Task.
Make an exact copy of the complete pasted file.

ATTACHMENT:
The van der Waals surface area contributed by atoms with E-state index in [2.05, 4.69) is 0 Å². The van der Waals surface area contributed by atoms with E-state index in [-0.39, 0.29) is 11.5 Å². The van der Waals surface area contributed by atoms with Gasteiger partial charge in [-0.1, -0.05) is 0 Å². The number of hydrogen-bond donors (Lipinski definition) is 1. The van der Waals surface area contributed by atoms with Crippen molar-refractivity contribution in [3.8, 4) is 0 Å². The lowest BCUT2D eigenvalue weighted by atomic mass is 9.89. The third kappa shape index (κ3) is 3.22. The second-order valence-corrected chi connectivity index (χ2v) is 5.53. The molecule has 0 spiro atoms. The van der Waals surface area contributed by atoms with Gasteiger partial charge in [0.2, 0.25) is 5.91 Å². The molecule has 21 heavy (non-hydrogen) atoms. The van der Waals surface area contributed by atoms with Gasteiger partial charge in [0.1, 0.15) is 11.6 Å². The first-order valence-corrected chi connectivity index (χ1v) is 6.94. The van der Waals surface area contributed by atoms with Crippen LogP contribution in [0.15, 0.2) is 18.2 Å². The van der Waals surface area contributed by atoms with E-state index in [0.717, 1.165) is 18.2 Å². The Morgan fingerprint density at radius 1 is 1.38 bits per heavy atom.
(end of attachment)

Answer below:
The van der Waals surface area contributed by atoms with E-state index in [2.05, 4.69) is 0 Å². The van der Waals surface area contributed by atoms with E-state index in [-0.39, 0.29) is 11.5 Å². The van der Waals surface area contributed by atoms with Gasteiger partial charge in [-0.1, -0.05) is 0 Å². The number of hydrogen-bond donors (Lipinski definition) is 1. The van der Waals surface area contributed by atoms with Crippen molar-refractivity contribution in [3.8, 4) is 0 Å². The lowest BCUT2D eigenvalue weighted by atomic mass is 9.89. The third kappa shape index (κ3) is 3.22. The second-order valence-corrected chi connectivity index (χ2v) is 5.53. The molecule has 0 spiro atoms. The van der Waals surface area contributed by atoms with Gasteiger partial charge in [0.2, 0.25) is 5.91 Å². The molecule has 21 heavy (non-hydrogen) atoms. The van der Waals surface area contributed by atoms with Gasteiger partial charge in [0.1, 0.15) is 11.6 Å². The first-order valence-corrected chi connectivity index (χ1v) is 6.94. The van der Waals surface area contributed by atoms with Crippen LogP contribution in [0.15, 0.2) is 18.2 Å². The van der Waals surface area contributed by atoms with E-state index in [0.717, 1.165) is 18.2 Å². The Morgan fingerprint density at radius 1 is 1.38 bits per heavy atom.